"The Rabbi's Cat" plays music hall

The stage of the Théâtre de l'Œuvre, in Paris, seems very narrow, on September 9, during the premiere of a new musical show, The Rabbi's Cat, inspired by the eponymous comic strip by Joann Sfar. In accordance with their tradition, the twelve instrumentalists of the Parisian Frivolities occupy the stage, leaving little room for the four singers called upon to embody very restless characters. But, like the famous tomcat who supervises the action from the top of a screen, they have the flexibility required to weave their way between cutouts of urban landscapes which, according to Nathalie Cabrol's video projections, will evoke Algiers, then Paris.

From the small world plunged by Joann Sfar into untold adventures, Pascal Neyron (author of the adaptation and the staging) has above all kept the existential questions. “If one can be happy without respecting the Torah, why follow precepts that complicate life? », se asks the rabbi, whose cat is a bit of a whipping boy. Hero of the comic strip, the latter is, of course, the protagonist of a plot with which he plays as with a ball of yarn. Accused of having eaten the parrot, he has a word that allows him to say everything, but which also prevents him from communicating with Zlabya, the rabbi's daughter, with whom he would like to spin the perfect love.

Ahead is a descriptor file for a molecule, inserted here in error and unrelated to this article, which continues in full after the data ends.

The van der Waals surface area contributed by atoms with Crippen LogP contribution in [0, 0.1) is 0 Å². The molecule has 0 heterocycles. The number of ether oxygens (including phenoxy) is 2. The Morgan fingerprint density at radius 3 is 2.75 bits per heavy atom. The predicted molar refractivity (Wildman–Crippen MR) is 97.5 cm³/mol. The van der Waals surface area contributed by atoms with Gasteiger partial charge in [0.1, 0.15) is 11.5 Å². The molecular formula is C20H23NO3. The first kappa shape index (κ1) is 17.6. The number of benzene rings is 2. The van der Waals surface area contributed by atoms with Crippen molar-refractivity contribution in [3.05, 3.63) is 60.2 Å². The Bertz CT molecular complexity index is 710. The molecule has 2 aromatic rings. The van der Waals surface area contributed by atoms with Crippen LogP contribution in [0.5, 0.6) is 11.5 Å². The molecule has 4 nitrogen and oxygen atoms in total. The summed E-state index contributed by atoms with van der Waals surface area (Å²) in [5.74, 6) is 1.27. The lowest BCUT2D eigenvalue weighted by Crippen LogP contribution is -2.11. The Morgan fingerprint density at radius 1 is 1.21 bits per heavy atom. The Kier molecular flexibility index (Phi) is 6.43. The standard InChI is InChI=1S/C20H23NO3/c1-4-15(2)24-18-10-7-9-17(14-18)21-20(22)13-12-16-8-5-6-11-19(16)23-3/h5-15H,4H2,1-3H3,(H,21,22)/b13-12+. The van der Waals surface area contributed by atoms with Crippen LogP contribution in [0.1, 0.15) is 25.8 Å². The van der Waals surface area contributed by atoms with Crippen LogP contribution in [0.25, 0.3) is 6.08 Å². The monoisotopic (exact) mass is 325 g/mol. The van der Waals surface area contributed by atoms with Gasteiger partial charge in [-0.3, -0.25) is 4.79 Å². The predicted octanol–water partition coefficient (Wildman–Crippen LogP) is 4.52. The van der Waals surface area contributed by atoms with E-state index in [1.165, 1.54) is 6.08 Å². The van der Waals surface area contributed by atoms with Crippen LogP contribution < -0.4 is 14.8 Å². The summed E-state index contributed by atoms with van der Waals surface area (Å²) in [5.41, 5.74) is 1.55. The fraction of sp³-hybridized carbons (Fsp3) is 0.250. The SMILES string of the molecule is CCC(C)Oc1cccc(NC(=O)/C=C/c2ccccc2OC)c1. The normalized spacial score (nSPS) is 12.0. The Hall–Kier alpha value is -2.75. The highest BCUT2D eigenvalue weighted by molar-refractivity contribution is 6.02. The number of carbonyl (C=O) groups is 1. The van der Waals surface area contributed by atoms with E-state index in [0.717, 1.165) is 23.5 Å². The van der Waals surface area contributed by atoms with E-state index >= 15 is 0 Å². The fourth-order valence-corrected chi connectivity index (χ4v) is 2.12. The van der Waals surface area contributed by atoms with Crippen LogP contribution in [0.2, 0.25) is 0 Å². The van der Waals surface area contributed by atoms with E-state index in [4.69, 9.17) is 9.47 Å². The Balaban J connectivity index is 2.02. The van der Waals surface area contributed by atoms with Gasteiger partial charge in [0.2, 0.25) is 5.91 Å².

Pascal Neyron's work is especially perceptible in the rhythm of the lines, which hit the bull's eye at every opportunity and gradually integrate the room into fantasy, which comes on stage like a succession of numbers. Oldelaf's lyrics are of uneven quality, better in the parodic vein than in the natural expression. On the other hand, the music composed by Matthieu Michard impresses from start to finish with the ingenuity of its orchestration and the refinement of its harmonies. And even more by its ability to handle aesthetic references without ever appearing impersonal.

Walt Disney cartoons

Whether it is the oriental dimension invested in various forms (from a trio made up of small percussion instruments, an Arabic violin and an oud), the classical model of chamber music (string quartet in the style of Mozart during the exercise of dictation to which the rabbi must submit to keep his job) or the all-comers of yesterday's operetta and today's musical comedy, a genre in which The Rabbi's Cat obviously wants to register.

Let's dare to add Walt Disney cartoons. When Zlabya ​​(Neïma Naouri, intense gaze and voice, with sound, of possible winner of The Voice) announces the arrival of the intimidating Malka of the lions, how not to see her in Yasmine d'Aladdin and not to hear in the music the accents of the triumphal entry of Prince Ali! Elsewhere, during a duet with her future husband (Sinan Bertrand, always impeccable), one would swear that she embodies one of the Ladies of Rochefort by Michel Legrand. This is where the score's only weakness lies. Matthieu Michard's melodies do not stay in the ear.

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